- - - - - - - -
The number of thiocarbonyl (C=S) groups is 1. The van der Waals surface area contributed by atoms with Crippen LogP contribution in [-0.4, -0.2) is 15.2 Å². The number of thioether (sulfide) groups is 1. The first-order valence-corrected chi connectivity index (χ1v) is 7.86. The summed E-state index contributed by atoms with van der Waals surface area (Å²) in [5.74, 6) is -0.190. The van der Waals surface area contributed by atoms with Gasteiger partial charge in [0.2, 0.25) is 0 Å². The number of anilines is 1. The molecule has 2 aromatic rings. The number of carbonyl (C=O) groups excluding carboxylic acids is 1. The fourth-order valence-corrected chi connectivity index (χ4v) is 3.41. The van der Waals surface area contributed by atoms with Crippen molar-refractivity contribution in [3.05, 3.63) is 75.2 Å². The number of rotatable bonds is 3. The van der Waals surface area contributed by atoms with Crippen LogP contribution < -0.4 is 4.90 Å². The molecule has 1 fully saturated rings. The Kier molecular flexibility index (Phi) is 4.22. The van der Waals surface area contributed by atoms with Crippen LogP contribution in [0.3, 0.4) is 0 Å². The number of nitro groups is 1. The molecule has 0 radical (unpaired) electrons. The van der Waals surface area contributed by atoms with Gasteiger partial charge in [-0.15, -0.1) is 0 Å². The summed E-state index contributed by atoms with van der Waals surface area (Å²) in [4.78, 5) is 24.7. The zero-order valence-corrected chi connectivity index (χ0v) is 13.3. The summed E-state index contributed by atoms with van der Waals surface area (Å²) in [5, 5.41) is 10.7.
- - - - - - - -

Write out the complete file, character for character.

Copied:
The number of thiocarbonyl (C=S) groups is 1. The van der Waals surface area contributed by atoms with Crippen LogP contribution in [-0.4, -0.2) is 15.2 Å². The number of thioether (sulfide) groups is 1. The first-order valence-corrected chi connectivity index (χ1v) is 7.86. The summed E-state index contributed by atoms with van der Waals surface area (Å²) in [5.74, 6) is -0.190. The van der Waals surface area contributed by atoms with Gasteiger partial charge in [0.2, 0.25) is 0 Å². The number of anilines is 1. The molecule has 2 aromatic rings. The number of carbonyl (C=O) groups excluding carboxylic acids is 1. The fourth-order valence-corrected chi connectivity index (χ4v) is 3.41. The van der Waals surface area contributed by atoms with Crippen molar-refractivity contribution in [3.05, 3.63) is 75.2 Å². The number of rotatable bonds is 3. The van der Waals surface area contributed by atoms with Crippen LogP contribution < -0.4 is 4.90 Å². The molecule has 1 fully saturated rings. The Kier molecular flexibility index (Phi) is 4.22. The van der Waals surface area contributed by atoms with Crippen LogP contribution in [0.3, 0.4) is 0 Å². The number of nitro groups is 1. The molecule has 0 radical (unpaired) electrons. The van der Waals surface area contributed by atoms with Gasteiger partial charge in [-0.15, -0.1) is 0 Å². The summed E-state index contributed by atoms with van der Waals surface area (Å²) in [4.78, 5) is 24.7. The zero-order valence-corrected chi connectivity index (χ0v) is 13.3. The summed E-state index contributed by atoms with van der Waals surface area (Å²) in [5, 5.41) is 10.7.